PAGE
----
A twelve-year-old boy (our narrator) stands by as his father and older brother look over some developing Polaroids. “You look too good,” the father says to him. “You were in much worse shape when I picked you up, weren’t you?” Jokingly, the brother suggests that he try slapping the boy. In all seriousness, the father thinks this is a good idea. The boy is hesitant. “I thought you wanted to come with us,” says the father. “I thought you were one of the boys.
The immediate background to this is that the boy’s mother hit him during the course of a fight. The father sees this as his chance to win ‘the war’ (as he terms the divorce and custody proceedings) – if only he can get some good photos to show Child Protective Services. I
In the end, the boy resolves the matter by slapping himself, again and again. “Take it now,” he instructs his father. “This angle,” showing his ‘best’ side to the camera. Perhaps he is one of the boys, after all.
It makes a difference that Daniel Magariel’s debut is a short book. Not because its depiction of violence and cruelty is so unflinching, but because of what the length does to the shape of the story.
As I was reading One of the Boys, I found myself imagining a more conventional, 400-page version of the novel, one that I would probably have abandoned. This longer novel would certainly have filled in details like the main characters’ names. But it would also have had more connective tissue: it might well have placed the relationship between father and sons in the context of a broader family history, or shown the boys growing up in a community, to contrast with the darkness waiting at home.
In actuality, it’s as though One of the Boys is narrated in extreme close-up, such that we don’t see all of the detail at the edges. For example, we see enough to understand why the brothers feel animosity towards their mother, but we don’t have a rounded view of that relationship (neither do they, of course). The outside world appears, but only intermittently. The family unit (of father and sons) is always at front and centre.
With victory in ‘the war’ in sight, the father moves his sons from Kansas to New Mexico to start a new life. They’re all going to be kids again, the three of them; and the father, a financial advisor, still has his big account in Kansas that will keep them afloat.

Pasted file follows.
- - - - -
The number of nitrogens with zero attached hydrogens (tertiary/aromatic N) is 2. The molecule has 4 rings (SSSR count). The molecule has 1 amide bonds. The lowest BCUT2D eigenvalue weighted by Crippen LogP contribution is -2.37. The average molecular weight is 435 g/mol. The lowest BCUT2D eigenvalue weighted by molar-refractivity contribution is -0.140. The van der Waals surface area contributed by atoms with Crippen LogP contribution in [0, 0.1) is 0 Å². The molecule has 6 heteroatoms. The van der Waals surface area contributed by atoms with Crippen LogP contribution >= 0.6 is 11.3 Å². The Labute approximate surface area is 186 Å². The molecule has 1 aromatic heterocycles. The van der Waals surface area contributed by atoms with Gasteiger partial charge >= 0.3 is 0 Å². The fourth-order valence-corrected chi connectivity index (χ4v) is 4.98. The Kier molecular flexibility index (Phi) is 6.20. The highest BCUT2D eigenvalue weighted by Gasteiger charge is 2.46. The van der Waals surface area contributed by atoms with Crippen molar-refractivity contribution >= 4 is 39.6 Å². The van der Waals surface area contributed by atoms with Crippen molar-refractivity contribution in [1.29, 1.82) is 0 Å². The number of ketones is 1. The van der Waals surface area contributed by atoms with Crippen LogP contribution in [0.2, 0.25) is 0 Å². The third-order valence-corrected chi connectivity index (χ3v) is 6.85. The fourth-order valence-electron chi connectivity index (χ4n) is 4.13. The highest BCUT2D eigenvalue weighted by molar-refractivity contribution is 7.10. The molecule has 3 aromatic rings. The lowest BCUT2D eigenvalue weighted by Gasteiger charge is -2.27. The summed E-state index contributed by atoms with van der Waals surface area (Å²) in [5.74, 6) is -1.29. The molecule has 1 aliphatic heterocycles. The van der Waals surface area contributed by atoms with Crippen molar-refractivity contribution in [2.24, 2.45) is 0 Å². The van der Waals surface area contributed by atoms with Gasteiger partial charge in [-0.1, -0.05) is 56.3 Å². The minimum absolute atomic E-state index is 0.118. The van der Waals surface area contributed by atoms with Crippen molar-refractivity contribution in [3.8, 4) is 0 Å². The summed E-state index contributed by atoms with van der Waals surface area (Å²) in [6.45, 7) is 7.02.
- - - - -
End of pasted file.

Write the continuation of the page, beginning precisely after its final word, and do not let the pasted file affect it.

But things don’t always go to plan. A trip to a biker bar falls flat because the bartender refuses to serve children, and won’t be fazed by the father’s bravado. The narrator gets into a fight at school, resulting in the principal’s second call home. The brothers persuade themselves that their father will see the fight as a positive thing – a milestone on the road to manhood. Instead, the boy is viciously beaten, his father hissing: “How am I supposed to control you?”
Privacy is the father’s number one rule, and it’s not long before our narrator discovers why his father doesn’t want him snooping around in his bedroom. Later, the father confesses his drug use to the boys. “The sixties were a crazy time,” he says. “We are all entitled to one bad habit, aren’t we?” – as though cracking knuckles (his example) could in any way compare to the destructive behaviour that we observe.
This is how the father works: violence and hostility towards anything that might threaten his control over the family unit; then the picture of reasonableness when a shade might be cast on his character. And perhaps his most powerful card: the appeal to family. “Family is all we have,” he tells his sons – and this, ultimately, is what keeps the three of them under the same roof.
After one incident too many, however, the older brother decides it’s time to get out; and there’s only one way he can think to do that – to call his mother. An intense, vivid sequence follows (one of many that Magariel does so well), confirming that the boys’ father really is just a little kid – pitiable as well as contemptible. As the narrator puts it:
Our dad was an act with a single end. His trajectory: down, down, down. He was going to kill himself out here. And it wasn’t that I didn’t care anymore. He was my father. It was just that we had spent far too long as his audience, right here on this couch.
The performance metaphor is apt, because the father is desperate to be seen to be in charge, through persuasion, threat, or violence – whatever works. If the boys to be able to leave, they may need to write a new script – even if that means stepping outside the family. And at this point, there are still more hidden corners for the reader to turn, up to a pitch-perfect ending.
One of the Boys (2017) by Daniel Magariel, Granta Books, 168 pages, hardback (review copy).